A stick of string cheese is low in fat and has 7 grams of protein. It is a tasty and healthy snack on the go which can be eaten on its own or combined with a small handful of nuts for an even bigger protein punch.

  • Roasted chickpeas.

High in fiber and protein, roasted chickpeas make a great pop-and-go snack. You can find them pre-packaged in the snack aisle or roast them yourself with a bit of salt and olive oil. Keep in mind that over indulging on any snack can contradict the idea of preparing healthy snacks, so look at the calorie content and “servings per container” when measuring out the portion you plan on eating. For someone looking to reduce calories, ½ cup will provide about 150 calories and 8 grams of protein.

  • Convenience store protein bar.

If you are really on a time crunch and about to grab for a candy bar, aim for the protein bars instead which are usually stocked near the candy bars. The key to choosing the right protein bar breaks down to 3 things; Calories (less thank 250), Carbs (less than 25 grams), Protein (more than 10 grams). These numbers can vary based off your health goals. For example, someone with diabetes may want to focus on reducing the carb content, while someone who is looking to gain muscle might want to increase the protein and calories. Aiming for the specific nutritional goals listed above will get you a snack that prevents a sugar crash and keep you feeling energized/full for longer.

Tips for Choosing Healthy Snacks for the Road

If you forgot to plan ahead and find yourself searching for a healthy car snack at a gas station or convenience store, always look for items that are high in protein, but low in added sugar. Generally, a snack with less than 20 grams of carbs and more than 10 grams of protein will help you keep better glycemic control (aka prevent a sugar rush/crash) and keep you feeling full longer which will better influence future meal decisions. Don’t feel bad if you need to make slight adjustments to the nutritional goals when choosing a snack. The power is in knowing what you’re putting in your body and making conscious decisions that impact your overall big picture goals. Take a look at the nutrition label tutorial below for tips to help you choose the right snacks.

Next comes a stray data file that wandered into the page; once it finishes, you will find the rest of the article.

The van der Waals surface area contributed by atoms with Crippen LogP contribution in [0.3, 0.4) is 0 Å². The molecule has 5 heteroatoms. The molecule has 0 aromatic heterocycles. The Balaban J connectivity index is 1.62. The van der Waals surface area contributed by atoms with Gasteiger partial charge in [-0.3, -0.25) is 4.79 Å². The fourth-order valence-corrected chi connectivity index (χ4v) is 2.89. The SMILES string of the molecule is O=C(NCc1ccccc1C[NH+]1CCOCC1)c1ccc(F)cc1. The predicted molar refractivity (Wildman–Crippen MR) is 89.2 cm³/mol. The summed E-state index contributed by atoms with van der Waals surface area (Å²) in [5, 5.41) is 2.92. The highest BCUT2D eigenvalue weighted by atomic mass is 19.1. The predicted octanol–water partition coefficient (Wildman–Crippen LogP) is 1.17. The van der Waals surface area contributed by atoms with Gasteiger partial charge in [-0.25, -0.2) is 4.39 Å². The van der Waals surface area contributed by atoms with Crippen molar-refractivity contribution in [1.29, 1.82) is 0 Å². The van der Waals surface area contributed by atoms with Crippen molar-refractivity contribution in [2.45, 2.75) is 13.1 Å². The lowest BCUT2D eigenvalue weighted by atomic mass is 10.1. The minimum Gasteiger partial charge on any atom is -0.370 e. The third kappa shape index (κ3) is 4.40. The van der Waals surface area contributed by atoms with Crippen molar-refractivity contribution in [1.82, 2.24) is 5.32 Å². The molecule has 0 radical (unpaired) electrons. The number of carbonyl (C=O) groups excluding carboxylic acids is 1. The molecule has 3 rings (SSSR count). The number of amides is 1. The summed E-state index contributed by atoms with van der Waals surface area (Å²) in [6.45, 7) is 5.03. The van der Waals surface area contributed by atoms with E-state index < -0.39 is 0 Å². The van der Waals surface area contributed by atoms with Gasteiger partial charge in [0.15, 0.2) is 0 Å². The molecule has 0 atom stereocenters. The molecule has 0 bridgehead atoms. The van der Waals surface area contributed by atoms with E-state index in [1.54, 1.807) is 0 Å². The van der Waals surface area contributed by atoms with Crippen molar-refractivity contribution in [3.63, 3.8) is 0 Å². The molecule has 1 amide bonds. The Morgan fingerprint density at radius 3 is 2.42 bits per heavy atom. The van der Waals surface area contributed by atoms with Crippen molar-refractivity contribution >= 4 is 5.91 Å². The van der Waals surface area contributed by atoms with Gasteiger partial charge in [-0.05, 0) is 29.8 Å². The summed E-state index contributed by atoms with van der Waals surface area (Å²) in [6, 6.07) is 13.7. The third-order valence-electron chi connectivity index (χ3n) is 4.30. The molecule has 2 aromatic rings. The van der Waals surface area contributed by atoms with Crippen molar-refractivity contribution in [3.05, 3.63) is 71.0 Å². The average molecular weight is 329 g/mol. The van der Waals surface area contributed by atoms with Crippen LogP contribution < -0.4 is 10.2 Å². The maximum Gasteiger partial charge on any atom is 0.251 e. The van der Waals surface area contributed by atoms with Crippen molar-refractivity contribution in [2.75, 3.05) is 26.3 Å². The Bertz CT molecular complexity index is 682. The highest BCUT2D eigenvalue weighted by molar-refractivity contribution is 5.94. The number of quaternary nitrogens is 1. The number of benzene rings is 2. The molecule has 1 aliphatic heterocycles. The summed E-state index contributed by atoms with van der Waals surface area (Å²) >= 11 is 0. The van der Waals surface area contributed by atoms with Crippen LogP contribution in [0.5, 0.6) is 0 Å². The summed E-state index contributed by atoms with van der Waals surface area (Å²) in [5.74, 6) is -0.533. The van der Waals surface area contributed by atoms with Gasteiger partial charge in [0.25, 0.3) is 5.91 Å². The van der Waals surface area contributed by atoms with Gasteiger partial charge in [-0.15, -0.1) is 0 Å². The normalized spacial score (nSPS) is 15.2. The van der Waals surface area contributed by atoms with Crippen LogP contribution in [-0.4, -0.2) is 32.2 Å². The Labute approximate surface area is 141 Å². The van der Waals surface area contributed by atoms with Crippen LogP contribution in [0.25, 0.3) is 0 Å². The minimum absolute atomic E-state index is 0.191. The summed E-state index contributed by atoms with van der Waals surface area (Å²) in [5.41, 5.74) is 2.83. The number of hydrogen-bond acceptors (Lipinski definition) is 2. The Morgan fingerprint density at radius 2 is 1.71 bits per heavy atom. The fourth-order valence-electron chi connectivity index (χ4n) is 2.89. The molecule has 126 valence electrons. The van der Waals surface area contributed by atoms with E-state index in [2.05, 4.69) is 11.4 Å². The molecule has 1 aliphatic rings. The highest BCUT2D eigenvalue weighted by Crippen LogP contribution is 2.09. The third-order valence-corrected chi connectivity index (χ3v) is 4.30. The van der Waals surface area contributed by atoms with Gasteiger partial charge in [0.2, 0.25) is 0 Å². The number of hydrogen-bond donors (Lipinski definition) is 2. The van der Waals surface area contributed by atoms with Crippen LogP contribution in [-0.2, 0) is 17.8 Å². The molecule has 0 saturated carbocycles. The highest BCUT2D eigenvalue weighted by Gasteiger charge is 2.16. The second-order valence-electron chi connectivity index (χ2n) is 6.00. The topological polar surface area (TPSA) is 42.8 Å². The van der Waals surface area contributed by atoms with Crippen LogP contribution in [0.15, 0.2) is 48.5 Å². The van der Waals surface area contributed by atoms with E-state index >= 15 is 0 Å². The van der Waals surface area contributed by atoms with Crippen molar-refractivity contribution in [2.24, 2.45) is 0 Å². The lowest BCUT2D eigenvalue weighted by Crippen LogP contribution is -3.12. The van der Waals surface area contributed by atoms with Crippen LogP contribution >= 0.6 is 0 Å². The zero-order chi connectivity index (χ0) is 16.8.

The key to always having healthy snacks on the road is to plan ahead and to make informed decisions. When you have the healthy options to choose from, you are much less likely to find yourself sitting at the drive thru.

Food Label Tutorial:

1. How many Servings per container does each item have? The Sample label below has 4 servings total, so that means eating the entire package really breaks down to consuming 960 calories. This item should serve four people or be divided up if intended as a snack for yourself.

2. How many Calories will one serving give you. Aim for something lower than 250 calories to help either maintain or cut down on your overall calorie intake (speak with your doctor or dietitian for specific recommendations tailored to your health goals).

3. Total Carbohydrate tells you the total sugar content (both natural and added sugars) in your food. Having too many carbs can cause a sugar rush/crash, so finding the right balance is key to choosing your snack. For diabetics, having more than 20 grams can cause irregularities in blood sugar and pose a problem.

4. Choosing a Protein containing snack is key to helping you fight off hunger longer. Choose a snack that has around 10 grams of protein or consider something with a higher content if you’re looking to build muscle.









For a more in-depth tutorial on reading food labels, go to

Jaime Rangel, RD